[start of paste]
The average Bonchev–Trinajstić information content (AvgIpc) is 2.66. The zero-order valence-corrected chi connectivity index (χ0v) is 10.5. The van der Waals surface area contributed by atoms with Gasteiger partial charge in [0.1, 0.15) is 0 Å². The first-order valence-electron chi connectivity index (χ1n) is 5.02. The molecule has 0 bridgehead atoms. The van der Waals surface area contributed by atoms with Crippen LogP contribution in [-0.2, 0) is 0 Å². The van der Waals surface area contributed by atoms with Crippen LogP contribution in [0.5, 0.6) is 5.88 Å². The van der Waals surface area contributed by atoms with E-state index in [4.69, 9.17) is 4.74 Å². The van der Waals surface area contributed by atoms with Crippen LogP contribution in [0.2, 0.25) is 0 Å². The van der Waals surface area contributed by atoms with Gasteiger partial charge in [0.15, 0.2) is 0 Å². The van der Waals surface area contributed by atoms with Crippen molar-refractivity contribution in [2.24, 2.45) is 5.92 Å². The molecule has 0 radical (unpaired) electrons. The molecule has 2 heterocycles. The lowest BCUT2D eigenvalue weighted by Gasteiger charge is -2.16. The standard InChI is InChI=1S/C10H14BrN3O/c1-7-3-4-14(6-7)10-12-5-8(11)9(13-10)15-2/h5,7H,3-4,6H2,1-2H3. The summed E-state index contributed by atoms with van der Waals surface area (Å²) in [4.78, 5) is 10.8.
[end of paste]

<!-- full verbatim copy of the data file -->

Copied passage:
The average Bonchev–Trinajstić information content (AvgIpc) is 2.66. The zero-order valence-corrected chi connectivity index (χ0v) is 10.5. The van der Waals surface area contributed by atoms with Gasteiger partial charge in [0.1, 0.15) is 0 Å². The first-order valence-electron chi connectivity index (χ1n) is 5.02. The molecule has 0 bridgehead atoms. The van der Waals surface area contributed by atoms with Crippen LogP contribution in [-0.2, 0) is 0 Å². The van der Waals surface area contributed by atoms with Crippen LogP contribution in [0.5, 0.6) is 5.88 Å². The van der Waals surface area contributed by atoms with E-state index in [4.69, 9.17) is 4.74 Å². The van der Waals surface area contributed by atoms with Crippen LogP contribution in [0.2, 0.25) is 0 Å². The van der Waals surface area contributed by atoms with Gasteiger partial charge in [0.15, 0.2) is 0 Å². The van der Waals surface area contributed by atoms with Crippen molar-refractivity contribution in [2.24, 2.45) is 5.92 Å². The molecule has 0 radical (unpaired) electrons. The molecule has 2 heterocycles. The lowest BCUT2D eigenvalue weighted by Gasteiger charge is -2.16. The standard InChI is InChI=1S/C10H14BrN3O/c1-7-3-4-14(6-7)10-12-5-8(11)9(13-10)15-2/h5,7H,3-4,6H2,1-2H3. The summed E-state index contributed by atoms with van der Waals surface area (Å²) in [4.78, 5) is 10.8.